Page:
To help ensure charities manage donors’ money well, Givelocity lists nonprofits with 4-star ratings from Charity Navigator and the winning causes are required to tell members how they’ll use their Givelocity funds. – Nextavenue/PBS

I think that Givelocity is a good idea. It allows people to donate a small amount monthly, which many people can justify budget-wise better than giving a single larger sum. For many of the charities listed, any and every little bit helps. So, even if they aren’t getting huge donations, it is still helpful. The only detraction I can see, is that your money goes to whatever charity had the majority vote–which may not be one you support in particular.


Loomio (https://www.loomio.org/)

The Loomio application lets members of a group offer proposals, discuss their merits, make changes, and register their feelings all along the way. By entering into this process in good faith, even large groups can steer towards outcomes that may not be perfect for everyone, but make the fewest people unhappy — and nobody too very upset. – Sharable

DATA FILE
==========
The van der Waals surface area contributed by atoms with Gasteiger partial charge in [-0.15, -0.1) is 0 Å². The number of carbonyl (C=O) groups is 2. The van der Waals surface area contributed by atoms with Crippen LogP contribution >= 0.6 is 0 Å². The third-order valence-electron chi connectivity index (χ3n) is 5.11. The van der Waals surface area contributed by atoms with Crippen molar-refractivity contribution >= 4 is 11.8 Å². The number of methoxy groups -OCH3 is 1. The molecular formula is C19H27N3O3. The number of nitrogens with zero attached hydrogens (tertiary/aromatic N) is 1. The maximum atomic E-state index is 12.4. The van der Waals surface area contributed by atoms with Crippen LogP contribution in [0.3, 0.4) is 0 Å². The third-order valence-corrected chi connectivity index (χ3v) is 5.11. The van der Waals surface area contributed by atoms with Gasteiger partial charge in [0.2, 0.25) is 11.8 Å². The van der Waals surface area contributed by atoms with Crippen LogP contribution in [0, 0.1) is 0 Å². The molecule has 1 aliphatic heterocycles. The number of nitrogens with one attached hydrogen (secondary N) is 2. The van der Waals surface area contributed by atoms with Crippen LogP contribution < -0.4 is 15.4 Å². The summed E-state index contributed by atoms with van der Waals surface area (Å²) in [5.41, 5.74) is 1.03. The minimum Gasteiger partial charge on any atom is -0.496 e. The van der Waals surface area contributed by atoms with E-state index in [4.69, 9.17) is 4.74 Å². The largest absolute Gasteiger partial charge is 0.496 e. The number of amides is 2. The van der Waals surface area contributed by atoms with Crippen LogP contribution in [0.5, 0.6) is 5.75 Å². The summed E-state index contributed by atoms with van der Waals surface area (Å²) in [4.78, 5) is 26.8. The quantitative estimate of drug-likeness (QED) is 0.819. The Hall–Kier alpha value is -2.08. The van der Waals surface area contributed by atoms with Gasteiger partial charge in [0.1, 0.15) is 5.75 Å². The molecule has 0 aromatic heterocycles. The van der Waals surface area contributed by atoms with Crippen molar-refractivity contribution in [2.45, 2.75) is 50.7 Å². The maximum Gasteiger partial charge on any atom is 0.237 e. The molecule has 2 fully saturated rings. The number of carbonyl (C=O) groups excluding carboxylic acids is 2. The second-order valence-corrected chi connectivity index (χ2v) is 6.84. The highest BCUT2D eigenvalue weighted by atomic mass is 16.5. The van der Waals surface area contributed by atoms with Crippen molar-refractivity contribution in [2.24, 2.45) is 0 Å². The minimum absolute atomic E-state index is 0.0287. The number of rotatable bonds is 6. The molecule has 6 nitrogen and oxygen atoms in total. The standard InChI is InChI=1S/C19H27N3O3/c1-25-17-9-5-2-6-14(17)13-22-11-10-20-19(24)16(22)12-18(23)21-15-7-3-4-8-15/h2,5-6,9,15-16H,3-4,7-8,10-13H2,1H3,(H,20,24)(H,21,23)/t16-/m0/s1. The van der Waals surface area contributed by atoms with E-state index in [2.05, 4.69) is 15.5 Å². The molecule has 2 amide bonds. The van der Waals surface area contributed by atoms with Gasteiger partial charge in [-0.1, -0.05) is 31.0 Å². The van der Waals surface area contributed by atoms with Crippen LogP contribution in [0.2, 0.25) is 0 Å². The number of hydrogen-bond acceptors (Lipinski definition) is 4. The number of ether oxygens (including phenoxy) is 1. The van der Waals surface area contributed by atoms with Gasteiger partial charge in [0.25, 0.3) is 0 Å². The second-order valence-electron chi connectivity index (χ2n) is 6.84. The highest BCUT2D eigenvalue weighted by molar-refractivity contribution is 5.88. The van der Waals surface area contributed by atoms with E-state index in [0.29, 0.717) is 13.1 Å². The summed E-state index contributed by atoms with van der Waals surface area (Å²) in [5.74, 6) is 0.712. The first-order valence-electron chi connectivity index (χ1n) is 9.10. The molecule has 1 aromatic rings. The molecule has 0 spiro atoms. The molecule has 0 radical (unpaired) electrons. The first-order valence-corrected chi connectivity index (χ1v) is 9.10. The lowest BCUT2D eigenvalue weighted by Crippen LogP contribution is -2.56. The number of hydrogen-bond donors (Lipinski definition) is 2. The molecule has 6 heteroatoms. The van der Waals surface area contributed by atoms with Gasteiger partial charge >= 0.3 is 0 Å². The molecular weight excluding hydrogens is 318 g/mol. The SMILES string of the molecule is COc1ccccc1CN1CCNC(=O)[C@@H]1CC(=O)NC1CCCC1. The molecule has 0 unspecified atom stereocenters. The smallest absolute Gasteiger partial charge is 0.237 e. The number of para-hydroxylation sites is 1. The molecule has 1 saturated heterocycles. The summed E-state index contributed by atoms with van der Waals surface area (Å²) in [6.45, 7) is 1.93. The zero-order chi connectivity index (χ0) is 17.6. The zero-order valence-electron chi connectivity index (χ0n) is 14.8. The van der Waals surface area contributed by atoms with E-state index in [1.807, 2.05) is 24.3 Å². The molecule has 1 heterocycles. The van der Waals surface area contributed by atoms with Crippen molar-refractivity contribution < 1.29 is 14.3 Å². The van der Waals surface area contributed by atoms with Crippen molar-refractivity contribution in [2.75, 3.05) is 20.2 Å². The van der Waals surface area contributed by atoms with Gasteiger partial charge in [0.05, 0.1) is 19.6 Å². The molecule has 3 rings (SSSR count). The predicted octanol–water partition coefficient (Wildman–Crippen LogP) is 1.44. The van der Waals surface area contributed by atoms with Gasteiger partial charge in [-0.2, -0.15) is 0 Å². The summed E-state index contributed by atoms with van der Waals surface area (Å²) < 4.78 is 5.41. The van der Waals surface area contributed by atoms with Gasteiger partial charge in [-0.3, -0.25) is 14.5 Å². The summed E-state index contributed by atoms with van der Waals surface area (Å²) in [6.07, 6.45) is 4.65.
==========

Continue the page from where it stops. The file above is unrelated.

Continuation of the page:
Loomio believes by promoting and facilitating effective, inclusive decision-making they can bring change on a global scale. The civic activist app came out of the General Assembly attitude of the Occupy movement, to address the issue of there being no easy way to make group decisions online–a problem that left the Occupy movement ultimately hampered.

The National Assembly for Whales, used Loomio to give more time to discuss issues, focus face-to-face committee meetings, and hear from a much more diverse citizen pool. OuiShare, “an international community focusing on the collaborative economy and open source,” uses Loomio to make decisions across their global community and document when those decisions are made. Other groups that have used Loomio include remote villages in India and community hospitals in Vietnam.